Date: 10/9/17 5:30 pm
From: Joel Geier <joel.geier...>
Subject: [obol] Re: Skinner's Butte "deforestation"
I'm cross-posting this to BOO which may be a better place to carry on,
if folks want to.

For starters, I have to say, I generally enjoy Lars' colorful and
erudite way of expressing himself, even when I disagree.

In this case, I agree with his remark that "restoration" has become a
buzzword that can be used to justify almost any anthropogenic
disturbance.

In my book, "anthropogenic disturbance" includes a wide range of
tree-planting projects that were aimed to "restore" riparian forests in
places that were demonstrably unforested (or at most sparsely wooded)
grasslands in the mid-1800s. We lost a small but significant population
of "Oregon" Vesper Sparrows at Luckiamute SNA to one such case of good
intentions in the early 2000s.

The current trend toward canopy thinning is still trivial in comparison
with past and ongoing forestation projects, so I welcome it. There's a
whole lot of room for the pendulum to swing back the other way, toward
maintaining open habitats.

I disagree with Lars on his suggestion that land managers are just doing
this for "brownie points." Also on most recent projects that I'm aware
of, there's been an effort to gather baseline data, though budgets are
limited.

Finally it's a bit unfair to poke sticks at public land managers because
many of them are not fully at liberty to defend their actions in this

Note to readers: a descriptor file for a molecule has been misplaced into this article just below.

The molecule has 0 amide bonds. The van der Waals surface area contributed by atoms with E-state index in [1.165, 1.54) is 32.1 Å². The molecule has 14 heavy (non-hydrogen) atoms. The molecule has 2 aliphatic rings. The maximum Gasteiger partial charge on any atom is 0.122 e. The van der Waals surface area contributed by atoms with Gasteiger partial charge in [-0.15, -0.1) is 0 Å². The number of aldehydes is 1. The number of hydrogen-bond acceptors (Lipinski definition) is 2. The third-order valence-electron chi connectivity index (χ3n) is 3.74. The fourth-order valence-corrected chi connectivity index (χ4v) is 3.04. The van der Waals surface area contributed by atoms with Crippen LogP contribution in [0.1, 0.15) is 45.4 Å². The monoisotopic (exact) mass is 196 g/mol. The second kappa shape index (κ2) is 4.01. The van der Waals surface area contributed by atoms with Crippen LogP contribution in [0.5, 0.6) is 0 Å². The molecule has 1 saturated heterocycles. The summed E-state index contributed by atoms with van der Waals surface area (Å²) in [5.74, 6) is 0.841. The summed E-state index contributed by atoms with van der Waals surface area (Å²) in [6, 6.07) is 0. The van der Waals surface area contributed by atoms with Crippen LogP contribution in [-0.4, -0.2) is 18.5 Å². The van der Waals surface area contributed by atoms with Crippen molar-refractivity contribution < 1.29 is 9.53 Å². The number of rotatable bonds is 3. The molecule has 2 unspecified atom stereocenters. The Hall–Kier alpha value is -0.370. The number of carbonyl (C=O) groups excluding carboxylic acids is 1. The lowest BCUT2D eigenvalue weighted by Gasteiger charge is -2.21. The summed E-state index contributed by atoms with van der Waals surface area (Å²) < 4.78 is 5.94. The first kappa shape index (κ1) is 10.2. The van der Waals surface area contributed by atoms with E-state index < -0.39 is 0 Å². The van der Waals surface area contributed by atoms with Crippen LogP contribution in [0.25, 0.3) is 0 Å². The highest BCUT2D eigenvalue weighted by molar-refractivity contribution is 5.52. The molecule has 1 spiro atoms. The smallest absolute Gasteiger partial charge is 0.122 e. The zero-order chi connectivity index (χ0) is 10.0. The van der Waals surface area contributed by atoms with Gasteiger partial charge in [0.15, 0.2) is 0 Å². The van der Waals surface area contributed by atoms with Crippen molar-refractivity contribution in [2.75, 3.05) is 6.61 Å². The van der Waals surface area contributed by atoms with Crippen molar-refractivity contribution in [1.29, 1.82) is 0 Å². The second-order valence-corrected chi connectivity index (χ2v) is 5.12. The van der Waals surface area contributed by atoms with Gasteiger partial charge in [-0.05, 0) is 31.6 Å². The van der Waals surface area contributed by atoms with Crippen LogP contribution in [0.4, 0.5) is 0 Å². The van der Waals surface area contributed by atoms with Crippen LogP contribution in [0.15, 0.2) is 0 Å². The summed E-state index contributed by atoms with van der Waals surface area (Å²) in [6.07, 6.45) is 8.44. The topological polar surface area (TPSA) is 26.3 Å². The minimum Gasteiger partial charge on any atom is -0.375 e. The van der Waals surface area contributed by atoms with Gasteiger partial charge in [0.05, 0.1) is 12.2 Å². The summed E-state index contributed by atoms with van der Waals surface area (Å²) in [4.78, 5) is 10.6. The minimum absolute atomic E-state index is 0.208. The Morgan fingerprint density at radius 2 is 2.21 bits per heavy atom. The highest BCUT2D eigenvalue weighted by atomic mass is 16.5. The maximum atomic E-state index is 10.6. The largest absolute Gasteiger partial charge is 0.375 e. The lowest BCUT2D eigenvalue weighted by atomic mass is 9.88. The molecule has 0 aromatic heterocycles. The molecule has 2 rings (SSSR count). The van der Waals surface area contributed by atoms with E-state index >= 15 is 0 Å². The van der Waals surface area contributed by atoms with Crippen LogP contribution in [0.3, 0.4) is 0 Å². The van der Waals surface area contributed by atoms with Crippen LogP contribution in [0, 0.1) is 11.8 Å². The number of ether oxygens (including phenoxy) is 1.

forum.

There are a lot of ways for birders to get involved in the process, for
any patch of habitat on public land that you care about. Oregon's public
meeting laws are strict enough that public employees think twice about
even riding an elevator together, if they didn't publish their plans to
do so in the local newspaper of record, 5 days in advance.

So if you want to stay informed, it's easy to do so. You just need to
pay attention, and consider sacrificing some of your birding time to go
sit in boring meetings. Public lands managers are generally an
accommodating bunch. They will generally listen to you, and if you can
provide them with baseline information, they'll be thrilled.

But in order to have an influence, birders need to stay informed and
show up for meetings. Whether we're willing to talk about it on OBOL or
just push it off to BOO, we need to be a lot more proactive in
communicating about habitat issues at popular birding sites. Otherwise
we'll just be stuck with complaining after the fact when these
developments catch us by surprise -- and honestly, it'll be our own
fault.

--
Joel Geier
Camp Adair area north of Corvallis



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